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July 17th, 2009

Bredolab Massively Infects Machines Through PDF And SWF Files, Makes Into Top Ten Threats List

ESET have issued a press release concerning Win32/TrojanDownloader.Bredolab.AA, which made the top ten threat listing in June ThreatSense.Net® report.

The Bredolab trojan is the top-scoring threat in the Czech Republic and Slovakia, but also scoring high in other European countries. It appears in the Top 5 list of threats in Austria, Poland, Turkey; in the Top 10 in Bulgaria, the United Kingdom, Sweden, Belgium, Russia and Germany; in the Top 20 in the Ukraine and Italy, and in the Top 40 in France. In Ireland it has climbed from 40th place into the Top 15.

This is a class of application that is intended to act as an intermediary to the infective process. The label is applied to a range of variants that commonly inject themselves into running processes and attempt to disable some security processes, while creating a registry key that ensures that the malicious executable is run at every system startup. It communicates with its command and control (C&C) server over HTTP. This malware has been associated with other malware activity such as Gumblar and Win32/Wigon. There is a great deal of Bredolab activity in combination with Flash (SWF) and Acrobat (PDF) exploits, so it’s more important than ever to keep up with Adobe updates and patches as well as Microsoft’s. Indeed, nowadays it pays to keep an eye on new patches for any applications and utilities you use. Hopefully, Adobe’s new patching mechanisms will help to reduce the impact of these exploits in the longer term.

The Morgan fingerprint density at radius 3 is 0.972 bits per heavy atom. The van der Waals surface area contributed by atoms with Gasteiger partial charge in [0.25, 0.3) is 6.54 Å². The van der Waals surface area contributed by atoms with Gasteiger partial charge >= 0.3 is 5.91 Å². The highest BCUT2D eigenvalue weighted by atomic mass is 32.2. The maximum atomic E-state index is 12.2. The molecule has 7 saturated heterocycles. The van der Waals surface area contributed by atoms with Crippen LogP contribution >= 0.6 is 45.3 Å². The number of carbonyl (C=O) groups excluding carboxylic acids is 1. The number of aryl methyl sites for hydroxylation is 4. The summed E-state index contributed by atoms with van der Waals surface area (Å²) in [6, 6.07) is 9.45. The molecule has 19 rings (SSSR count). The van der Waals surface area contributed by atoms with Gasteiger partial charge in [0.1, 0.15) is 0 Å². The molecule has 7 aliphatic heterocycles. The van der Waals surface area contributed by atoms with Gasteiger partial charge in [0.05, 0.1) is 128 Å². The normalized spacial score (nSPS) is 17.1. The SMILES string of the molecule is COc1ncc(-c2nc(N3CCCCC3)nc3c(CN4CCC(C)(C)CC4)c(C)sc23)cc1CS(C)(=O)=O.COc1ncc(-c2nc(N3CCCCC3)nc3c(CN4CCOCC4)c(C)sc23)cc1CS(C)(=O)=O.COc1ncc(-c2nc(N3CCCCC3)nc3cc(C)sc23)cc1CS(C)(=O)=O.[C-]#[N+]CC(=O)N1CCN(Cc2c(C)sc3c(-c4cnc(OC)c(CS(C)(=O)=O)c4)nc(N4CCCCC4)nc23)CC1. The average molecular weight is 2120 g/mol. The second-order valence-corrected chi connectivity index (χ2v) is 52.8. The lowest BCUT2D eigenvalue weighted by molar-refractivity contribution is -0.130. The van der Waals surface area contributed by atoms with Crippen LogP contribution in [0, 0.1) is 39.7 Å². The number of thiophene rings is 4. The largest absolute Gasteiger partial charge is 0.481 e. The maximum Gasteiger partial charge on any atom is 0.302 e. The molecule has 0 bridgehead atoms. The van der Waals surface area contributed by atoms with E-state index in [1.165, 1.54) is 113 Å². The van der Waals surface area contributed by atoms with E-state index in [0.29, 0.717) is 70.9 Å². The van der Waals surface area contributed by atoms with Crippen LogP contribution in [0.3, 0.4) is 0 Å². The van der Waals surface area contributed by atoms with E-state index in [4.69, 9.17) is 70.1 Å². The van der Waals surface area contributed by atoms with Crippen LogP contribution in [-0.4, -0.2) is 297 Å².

When a downloader is installed and active on a system, its main (or only) job is to download malware from a remote site, but it may well make changes to the system such as those described above in order to increase its chances of doing so successfully. There have also been some cases when Bredolab Trojan was downloaded by other downloaders in the Win32/TrojanDownloader.FakeAlert family, demonstrating a connection to rogue security application malware.

Other vendors describe different variant suffixes (.G, .HW etc.) as referring to this detection: however, because of the varying detection algorithms used by different vendors, it’s unlikely that there will be an exact match in all cases.

The use of file formats such as PDF which most users think of as trustworthy is not a new tactic: in fact, like other document formats such as those used by Microsoft Office, they’re commonly used in targeted phishing attacks. However, the noticeable rise in Bredolab detections, especially in Europe, demonstrates that it is extremely active at the moment.

Users should, as always, take care when opening e-mail attachments and exercise caution while browsing the web, but they should also be sure to keep up with security patches to application software.

Credit: ESET ThreatBlog

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    2 Responses to “Bredolab Massively Infects Machines Through PDF And SWF Files, Makes Into Top Ten Threats List”

    1. john o’leary Says:
      March 18th, 2010 at 4:02 pm

      Thanks for the info. Do you know how to get rid of it?

    2. CyberInsecure Says:
      March 18th, 2010 at 5:50 pm

      john o’leary: Use one of the leading anti-virus products and scan your entire hard drive, preferably by using a bootable CD. To be sure, use at least 2 different products from different vendors.

      After removal, monitor the system for any suspicious online activity for a while.

      If there are backups, a much easier/faster solution would be formatting and installing the OS from scratch.

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